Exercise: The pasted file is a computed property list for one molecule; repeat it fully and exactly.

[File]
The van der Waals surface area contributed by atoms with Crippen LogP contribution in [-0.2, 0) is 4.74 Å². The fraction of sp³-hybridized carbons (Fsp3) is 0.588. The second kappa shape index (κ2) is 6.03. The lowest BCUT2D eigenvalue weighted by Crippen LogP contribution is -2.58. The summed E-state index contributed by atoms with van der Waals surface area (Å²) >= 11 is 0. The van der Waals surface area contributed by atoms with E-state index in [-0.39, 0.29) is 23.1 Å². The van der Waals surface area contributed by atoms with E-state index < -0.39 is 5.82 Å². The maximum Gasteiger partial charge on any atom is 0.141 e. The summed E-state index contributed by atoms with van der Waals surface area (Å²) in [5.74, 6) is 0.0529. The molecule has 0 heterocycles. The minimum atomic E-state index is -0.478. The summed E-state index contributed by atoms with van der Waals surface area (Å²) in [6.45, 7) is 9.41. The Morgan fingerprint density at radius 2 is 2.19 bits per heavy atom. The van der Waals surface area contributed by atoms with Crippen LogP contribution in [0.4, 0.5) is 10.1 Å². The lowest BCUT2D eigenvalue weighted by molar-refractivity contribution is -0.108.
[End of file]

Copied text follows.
The van der Waals surface area contributed by atoms with Crippen LogP contribution in [-0.2, 0) is 4.74 Å². The fraction of sp³-hybridized carbons (Fsp3) is 0.588. The second kappa shape index (κ2) is 6.03. The lowest BCUT2D eigenvalue weighted by Crippen LogP contribution is -2.58. The summed E-state index contributed by atoms with van der Waals surface area (Å²) >= 11 is 0. The van der Waals surface area contributed by atoms with E-state index in [-0.39, 0.29) is 23.1 Å². The van der Waals surface area contributed by atoms with E-state index < -0.39 is 5.82 Å². The maximum Gasteiger partial charge on any atom is 0.141 e. The summed E-state index contributed by atoms with van der Waals surface area (Å²) in [5.74, 6) is 0.0529. The molecule has 0 heterocycles. The minimum atomic E-state index is -0.478. The summed E-state index contributed by atoms with van der Waals surface area (Å²) in [6.45, 7) is 9.41. The Morgan fingerprint density at radius 2 is 2.19 bits per heavy atom. The van der Waals surface area contributed by atoms with Crippen LogP contribution in [0.4, 0.5) is 10.1 Å². The lowest BCUT2D eigenvalue weighted by molar-refractivity contribution is -0.108.